The presumption in the regulations is that if a person lives in a natural gas area, they will use natural gas as their fuel of choice. If they opt for an alternative fuel, they are penalised and made to carry out a bit more work.

Dr Farry:

Building regulations could be used to encourage that market to develop further in Northern Ireland, into areas where gas is not as available as other parts.

Mr McCrystal:

It is a commercial decision for the natural gas operators to determine how far they penetrate. The problem is that —

Dr Farry:

The point that I am making is that Government, through their policy levers, could encourage and facilitate how markets develop.

Mr McCrystal:

I presume so. It is not purely a building regulations matter; it might be a matter for other Departments.

Dr Farry:

It is part of the equation anyway.

Mr McLaughlin:

I will pick up on Mencap’s Changing Places campaign. I cannot imagine that there is any less support from you for that campaign than what it appears to get across the spectrum. The report indicates that there is no specific response to the level of facility that is required. We have had some fairly graphic descriptions of situations when, even though disabled toilets had been provided, they did not meet people’s needs. The campaign is called Changing Places. Quite literally, that is what we are talking about. Examples have been recounted to us about people having to use the toilet floor. Can a more robust response be built into the regulations?

Mr McCrystal:

We have met Mencap on three occasions. The first meeting allowed us to gain an understanding of the issue. The second allowed us to explain the background on building regulations: how they are made, and, in some respects, the constraints that they put on us.

We also discussed the standard with Mencap. That is the standard of provision for which it has campaigned. We understand that, in recent weeks, Mencap in GB has actually reviewed that standard and may improve it. I am not sure whether that is because Mencap feels that the standard does not offer the provision that it requires.

British standard 8300 deals mainly with accessibility issues. Its diagram shows a facility much larger than those for which Mencap has asked. Mencap’s provision has an area of 7 sq m; the aspirational British standard is 12 sq m. Therefore, Mencap is looking at whether its minimum standard of 7 sq m should be improved. Our colleagues in London are bidding for money that will allow research to be carried out into that type of facility and the impact that it would have in consideration of building regulations. That is where we are with that issue.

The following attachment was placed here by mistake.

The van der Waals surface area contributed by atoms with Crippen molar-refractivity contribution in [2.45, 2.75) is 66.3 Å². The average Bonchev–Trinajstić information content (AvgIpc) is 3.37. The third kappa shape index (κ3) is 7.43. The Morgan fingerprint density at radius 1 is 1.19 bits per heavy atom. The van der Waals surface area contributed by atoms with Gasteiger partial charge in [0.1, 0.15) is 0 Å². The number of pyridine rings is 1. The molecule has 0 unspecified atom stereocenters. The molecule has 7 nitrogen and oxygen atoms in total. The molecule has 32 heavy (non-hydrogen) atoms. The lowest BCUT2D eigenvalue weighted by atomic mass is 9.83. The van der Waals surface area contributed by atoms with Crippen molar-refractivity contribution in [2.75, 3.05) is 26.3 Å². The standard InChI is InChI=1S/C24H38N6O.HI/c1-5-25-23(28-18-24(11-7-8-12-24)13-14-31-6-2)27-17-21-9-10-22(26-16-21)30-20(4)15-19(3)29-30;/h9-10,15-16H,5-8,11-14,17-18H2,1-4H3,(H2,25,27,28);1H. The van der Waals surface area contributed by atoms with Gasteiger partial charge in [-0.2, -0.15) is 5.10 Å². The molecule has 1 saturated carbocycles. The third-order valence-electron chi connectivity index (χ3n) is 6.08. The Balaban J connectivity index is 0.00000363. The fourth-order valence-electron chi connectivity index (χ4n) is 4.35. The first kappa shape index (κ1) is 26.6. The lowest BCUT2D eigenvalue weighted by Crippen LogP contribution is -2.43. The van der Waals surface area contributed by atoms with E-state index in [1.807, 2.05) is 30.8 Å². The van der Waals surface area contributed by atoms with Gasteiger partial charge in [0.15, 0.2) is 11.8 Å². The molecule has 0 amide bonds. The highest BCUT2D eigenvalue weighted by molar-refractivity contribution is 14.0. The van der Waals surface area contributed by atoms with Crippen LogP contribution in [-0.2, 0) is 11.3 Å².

The problem is that, first of all, it would be difficult to change building regulations to require the facility, and to have it properly targeted, to service or to provide the solution that Mencap seeks. We would have to state the size of building to which it would apply. First, they are looking at public buildings. Does that mean buildings that are owned by the public sector, where public services are provided, or is it buildings to which the public have access, such as supermarkets? That is consideration number one.

Drilling down through that, we would have to define in the building regulations the type of building — whether it is a museum, supermarket or airport — and give the size of building to which that facility would apply. There is where it starts to get difficult. If you look at, say, department stores, to what size of department store do you apply that standard?

If you decided that the standard must apply to a reasonable-sized building, the provision would, therefore, have to apply to some of the larger department stores in Belfast. However, it would not touch on buildings in smaller market towns, because they are not the same size. If the threshold was reduced to allow the standard to apply to buildings in typical market towns throughout Northern Ireland, it would apply to many more buildings in Belfast, and there would actually be overprovision.

Therefore, with regard to proportionality in the building regulations, it would be a blunt instrument. There would be an oversupply of provision in Belfast, Derry and other major towns, and there might or might not be provision in smaller towns. We have discussed that with the Minister. He understands the situation. He has asked us to look, with colleagues in other Departments, at alternatives in order to determine whether a more targeted approach can be found. Those discussions are at an early stage. We believe that there will be a successful outcome. Obviously, officials must submit relevant papers to their Ministers.